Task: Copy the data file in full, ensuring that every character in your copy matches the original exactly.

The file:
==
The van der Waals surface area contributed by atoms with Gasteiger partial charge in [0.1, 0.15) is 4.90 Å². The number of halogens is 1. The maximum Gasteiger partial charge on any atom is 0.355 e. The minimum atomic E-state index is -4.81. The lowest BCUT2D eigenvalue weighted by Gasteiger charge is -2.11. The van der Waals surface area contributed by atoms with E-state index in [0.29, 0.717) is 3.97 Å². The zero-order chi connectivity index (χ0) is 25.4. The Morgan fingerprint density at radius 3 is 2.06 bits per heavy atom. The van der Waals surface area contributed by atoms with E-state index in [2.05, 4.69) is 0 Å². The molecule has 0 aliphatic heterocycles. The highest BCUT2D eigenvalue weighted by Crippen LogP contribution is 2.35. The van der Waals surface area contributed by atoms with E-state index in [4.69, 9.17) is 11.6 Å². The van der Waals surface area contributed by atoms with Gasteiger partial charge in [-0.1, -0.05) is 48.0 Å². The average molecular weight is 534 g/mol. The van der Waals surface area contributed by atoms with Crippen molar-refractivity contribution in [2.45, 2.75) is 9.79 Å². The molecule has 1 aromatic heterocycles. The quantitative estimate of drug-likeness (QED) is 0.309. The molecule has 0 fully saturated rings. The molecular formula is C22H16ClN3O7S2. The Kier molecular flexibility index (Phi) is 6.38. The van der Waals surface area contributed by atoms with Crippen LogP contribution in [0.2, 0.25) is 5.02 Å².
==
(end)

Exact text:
The van der Waals surface area contributed by atoms with Gasteiger partial charge in [0.1, 0.15) is 4.90 Å². The number of halogens is 1. The maximum Gasteiger partial charge on any atom is 0.355 e. The minimum atomic E-state index is -4.81. The lowest BCUT2D eigenvalue weighted by Gasteiger charge is -2.11. The van der Waals surface area contributed by atoms with E-state index in [0.29, 0.717) is 3.97 Å². The zero-order chi connectivity index (χ0) is 25.4. The Morgan fingerprint density at radius 3 is 2.06 bits per heavy atom. The van der Waals surface area contributed by atoms with E-state index in [2.05, 4.69) is 0 Å². The molecule has 0 aliphatic heterocycles. The highest BCUT2D eigenvalue weighted by Crippen LogP contribution is 2.35. The van der Waals surface area contributed by atoms with E-state index in [4.69, 9.17) is 11.6 Å². The van der Waals surface area contributed by atoms with Gasteiger partial charge in [-0.1, -0.05) is 48.0 Å². The average molecular weight is 534 g/mol. The van der Waals surface area contributed by atoms with Crippen molar-refractivity contribution in [2.45, 2.75) is 9.79 Å². The molecule has 1 aromatic heterocycles. The quantitative estimate of drug-likeness (QED) is 0.309. The molecule has 0 fully saturated rings. The molecular formula is C22H16ClN3O7S2. The Kier molecular flexibility index (Phi) is 6.38. The van der Waals surface area contributed by atoms with Crippen LogP contribution in [0.2, 0.25) is 5.02 Å².